Greater Adelaide increased by 16,100 people (1.1%), and the rest of the state increased by 2,300 (0.6%), mainly due to overseas migration and new births.
ABS data shows that the fastest-growing areas in South Australia are:
Munno Para West - Angle Vale (9.0% growth)
Located north of Adelaide, Munno Para West and Angle Vale are listed as the fastest-growing areas in South Australia by the ABS, thanks to projected developments in the area boosting the population.
Lewiston - Two Wells (6.8% growth)
In Adelaide’s outer north, the area of Lewiston and Two Wells has grown 6.8% over the period with another population boost projected going forwards thanks to continued job creation and new community infrastructure.
Virginia - Waterloo Corner (6.7% growth)
Also in Adelaide’s outer north, the population increased by 6.7% in the Virginia and Waterloo Corner areas, with growth projected to continue rising in the near future.
In Western Australia, Greater Perth increased by 32,200 people (1.5%), and the rest of the state increased by 5,800 (1.0%), mainly due to natural increase.
Net overseas migration gain and net internal migration also both positively influenced population growth throughout the state.
ABS data shows that the fastest-growing areas in Western Australia are:
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Brabham - Henley Brook (10% growth)
Listed as Western Australia’s fastest and largest growth area, Brabham and Henley Brook’s population increased 10% (or by 1,200 people) over the last financial year.
Alkimos - Eglinton (10% growth)
The area of Alkimos and Eglinton had the largest net internal migration gain (1,100) across the state, boosting its population by 10% over the period.
Casuarina - Wandi (8.3% growth)
With an 8.3% growth, the area of Casuarina and Wandi has the third fastest growth in Western Australia thanks to a raft of new developments both being built and in the pipeline.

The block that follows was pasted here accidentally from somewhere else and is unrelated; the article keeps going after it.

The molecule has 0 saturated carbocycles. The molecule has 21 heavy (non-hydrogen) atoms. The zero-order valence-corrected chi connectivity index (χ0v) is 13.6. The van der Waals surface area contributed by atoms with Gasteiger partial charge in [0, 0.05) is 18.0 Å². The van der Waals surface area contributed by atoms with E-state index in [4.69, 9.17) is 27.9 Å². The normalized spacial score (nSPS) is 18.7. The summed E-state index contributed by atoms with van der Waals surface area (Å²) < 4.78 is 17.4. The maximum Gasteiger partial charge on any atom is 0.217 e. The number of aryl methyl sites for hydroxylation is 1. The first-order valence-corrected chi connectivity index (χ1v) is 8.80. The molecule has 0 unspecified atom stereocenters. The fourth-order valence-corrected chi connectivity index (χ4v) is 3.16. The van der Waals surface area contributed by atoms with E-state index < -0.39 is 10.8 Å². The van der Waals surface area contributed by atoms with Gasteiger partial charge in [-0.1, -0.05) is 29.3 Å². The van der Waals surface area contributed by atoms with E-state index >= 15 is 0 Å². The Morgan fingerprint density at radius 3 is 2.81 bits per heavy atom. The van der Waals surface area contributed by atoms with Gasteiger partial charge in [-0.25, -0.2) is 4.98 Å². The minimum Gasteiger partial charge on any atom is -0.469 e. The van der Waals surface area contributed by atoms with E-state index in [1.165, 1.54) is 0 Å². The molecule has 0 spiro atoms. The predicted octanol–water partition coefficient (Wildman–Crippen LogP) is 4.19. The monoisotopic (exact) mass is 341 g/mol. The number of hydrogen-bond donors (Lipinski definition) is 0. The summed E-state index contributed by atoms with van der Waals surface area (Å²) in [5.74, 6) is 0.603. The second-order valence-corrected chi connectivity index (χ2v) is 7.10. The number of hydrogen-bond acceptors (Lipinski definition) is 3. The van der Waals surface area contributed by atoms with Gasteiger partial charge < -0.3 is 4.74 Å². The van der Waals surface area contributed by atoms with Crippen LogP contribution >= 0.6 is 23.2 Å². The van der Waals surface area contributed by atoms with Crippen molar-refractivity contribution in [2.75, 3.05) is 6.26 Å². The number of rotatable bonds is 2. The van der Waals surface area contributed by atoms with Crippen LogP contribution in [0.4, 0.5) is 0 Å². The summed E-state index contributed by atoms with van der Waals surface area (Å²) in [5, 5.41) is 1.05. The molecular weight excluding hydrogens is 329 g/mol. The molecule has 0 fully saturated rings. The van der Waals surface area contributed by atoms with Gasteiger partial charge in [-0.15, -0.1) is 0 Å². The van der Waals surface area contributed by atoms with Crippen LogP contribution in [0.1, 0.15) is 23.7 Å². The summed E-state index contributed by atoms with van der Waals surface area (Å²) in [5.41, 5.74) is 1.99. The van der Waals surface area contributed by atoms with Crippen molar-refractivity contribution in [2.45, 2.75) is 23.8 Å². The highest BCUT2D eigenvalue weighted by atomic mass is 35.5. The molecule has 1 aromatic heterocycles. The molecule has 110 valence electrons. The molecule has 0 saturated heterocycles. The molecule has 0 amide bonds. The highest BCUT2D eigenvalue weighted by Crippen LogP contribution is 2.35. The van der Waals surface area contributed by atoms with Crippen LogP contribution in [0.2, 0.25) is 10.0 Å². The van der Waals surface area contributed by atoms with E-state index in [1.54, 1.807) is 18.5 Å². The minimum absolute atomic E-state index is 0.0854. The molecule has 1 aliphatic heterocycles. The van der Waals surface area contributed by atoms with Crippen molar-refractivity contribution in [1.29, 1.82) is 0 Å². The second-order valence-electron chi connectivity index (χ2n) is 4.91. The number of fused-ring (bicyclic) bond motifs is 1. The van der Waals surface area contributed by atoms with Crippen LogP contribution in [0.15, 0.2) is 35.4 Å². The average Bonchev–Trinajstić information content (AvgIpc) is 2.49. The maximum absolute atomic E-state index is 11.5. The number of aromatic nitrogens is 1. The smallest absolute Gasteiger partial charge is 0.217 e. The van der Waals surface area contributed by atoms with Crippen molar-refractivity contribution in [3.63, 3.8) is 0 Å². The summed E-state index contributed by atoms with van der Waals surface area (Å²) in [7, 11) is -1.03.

Unsurprisingly, given the sea and tree-change boom which has seen Aussies flock to the sunshine state, Brisbane takes the crown as the city with both the fastest and strongest growth thanks to a strong influx of people across the majority of the city’s areas and suburbs.
Brisbane had the largest growth (up by 59,200 people), followed by Melbourne (55,000) and Sydney (37,300).
Brisbane also had the highest growth rate (2.3%), followed by Perth (1.5%) and Adelaide (1.1%).
Capital City population change
|City||ERP at 30 June 2022||2021-22 (no.)||2021-22(%)|
|Total capital cities||17,458,264||205,388||+1.2%|
While these lists of high-growth suburbs make for interesting reading, they aren’t areas I’d necessarily recommend investing in.
After all, population growth doesn't necessarily lead to capital growth, so these high-growth suburbs are not necessarily investment-grade locations.
In fact, an increased supply of dwellings is the enemy of capital growth.
At Metropole, we always advise on the importance of investment-grade properties and locations, rather than chasing a hotspot or growth area.
That’s areas and properties which hold their value over the long term, rather than benefit from an uptick in demand.
Note: But even before looking for the right location, make sure you have a Strategic Property Plan to steer you through the upcoming challenging times our property markets will encounter.
Because aside from remembering that you should focus your efforts on investment-grade properties and locations, you also need to remember that property investing is a process, not an event.
That means that things have to be done in the right order – and selecting the location and the right property in that location comes right at the end of the process.
And that’s because what makes a great investment property for me, is not likely to be the same as what would suit your investment needs.